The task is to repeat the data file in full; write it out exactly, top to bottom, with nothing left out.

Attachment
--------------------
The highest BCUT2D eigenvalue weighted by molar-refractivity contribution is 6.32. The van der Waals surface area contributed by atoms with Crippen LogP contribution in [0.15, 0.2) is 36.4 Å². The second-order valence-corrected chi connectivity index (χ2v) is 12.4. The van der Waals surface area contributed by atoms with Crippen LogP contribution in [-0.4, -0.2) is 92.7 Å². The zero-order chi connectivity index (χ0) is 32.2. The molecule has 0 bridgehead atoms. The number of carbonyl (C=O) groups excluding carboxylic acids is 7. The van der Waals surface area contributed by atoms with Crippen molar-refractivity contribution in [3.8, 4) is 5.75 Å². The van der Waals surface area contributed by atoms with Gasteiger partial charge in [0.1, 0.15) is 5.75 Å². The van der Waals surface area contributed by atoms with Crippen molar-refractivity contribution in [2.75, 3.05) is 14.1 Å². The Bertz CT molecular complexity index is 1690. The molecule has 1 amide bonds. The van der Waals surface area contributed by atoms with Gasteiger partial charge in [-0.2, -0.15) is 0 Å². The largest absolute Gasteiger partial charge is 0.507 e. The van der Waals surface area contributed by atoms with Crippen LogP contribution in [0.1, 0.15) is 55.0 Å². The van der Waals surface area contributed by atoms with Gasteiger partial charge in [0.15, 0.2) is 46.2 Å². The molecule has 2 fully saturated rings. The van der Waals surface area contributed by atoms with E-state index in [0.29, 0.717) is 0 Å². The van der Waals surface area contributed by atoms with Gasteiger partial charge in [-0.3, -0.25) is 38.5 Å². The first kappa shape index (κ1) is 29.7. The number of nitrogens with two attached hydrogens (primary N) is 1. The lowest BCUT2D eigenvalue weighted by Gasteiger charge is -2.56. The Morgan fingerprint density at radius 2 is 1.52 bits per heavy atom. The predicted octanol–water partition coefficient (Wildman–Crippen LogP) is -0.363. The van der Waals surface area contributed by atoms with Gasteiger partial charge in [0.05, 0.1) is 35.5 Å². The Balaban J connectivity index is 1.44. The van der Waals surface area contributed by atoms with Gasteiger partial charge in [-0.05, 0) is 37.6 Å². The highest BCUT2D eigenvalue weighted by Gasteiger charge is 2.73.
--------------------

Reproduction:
The highest BCUT2D eigenvalue weighted by molar-refractivity contribution is 6.32. The van der Waals surface area contributed by atoms with Crippen LogP contribution in [0.15, 0.2) is 36.4 Å². The second-order valence-corrected chi connectivity index (χ2v) is 12.4. The van der Waals surface area contributed by atoms with Crippen LogP contribution in [-0.4, -0.2) is 92.7 Å². The zero-order chi connectivity index (χ0) is 32.2. The molecule has 0 bridgehead atoms. The number of carbonyl (C=O) groups excluding carboxylic acids is 7. The van der Waals surface area contributed by atoms with Crippen molar-refractivity contribution in [3.8, 4) is 5.75 Å². The van der Waals surface area contributed by atoms with Gasteiger partial charge in [0.1, 0.15) is 5.75 Å². The van der Waals surface area contributed by atoms with Crippen molar-refractivity contribution in [2.75, 3.05) is 14.1 Å². The Bertz CT molecular complexity index is 1690. The molecule has 1 amide bonds. The van der Waals surface area contributed by atoms with Gasteiger partial charge in [-0.2, -0.15) is 0 Å². The largest absolute Gasteiger partial charge is 0.507 e. The van der Waals surface area contributed by atoms with Crippen LogP contribution in [0.1, 0.15) is 55.0 Å². The van der Waals surface area contributed by atoms with Gasteiger partial charge in [0.15, 0.2) is 46.2 Å². The molecule has 2 fully saturated rings. The van der Waals surface area contributed by atoms with E-state index in [0.29, 0.717) is 0 Å². The van der Waals surface area contributed by atoms with Gasteiger partial charge in [-0.3, -0.25) is 38.5 Å². The first kappa shape index (κ1) is 29.7. The number of nitrogens with two attached hydrogens (primary N) is 1. The lowest BCUT2D eigenvalue weighted by Gasteiger charge is -2.56. The Morgan fingerprint density at radius 2 is 1.52 bits per heavy atom. The predicted octanol–water partition coefficient (Wildman–Crippen LogP) is -0.363. The van der Waals surface area contributed by atoms with Gasteiger partial charge in [0.05, 0.1) is 35.5 Å². The Balaban J connectivity index is 1.44. The van der Waals surface area contributed by atoms with Gasteiger partial charge in [-0.05, 0) is 37.6 Å². The highest BCUT2D eigenvalue weighted by Gasteiger charge is 2.73.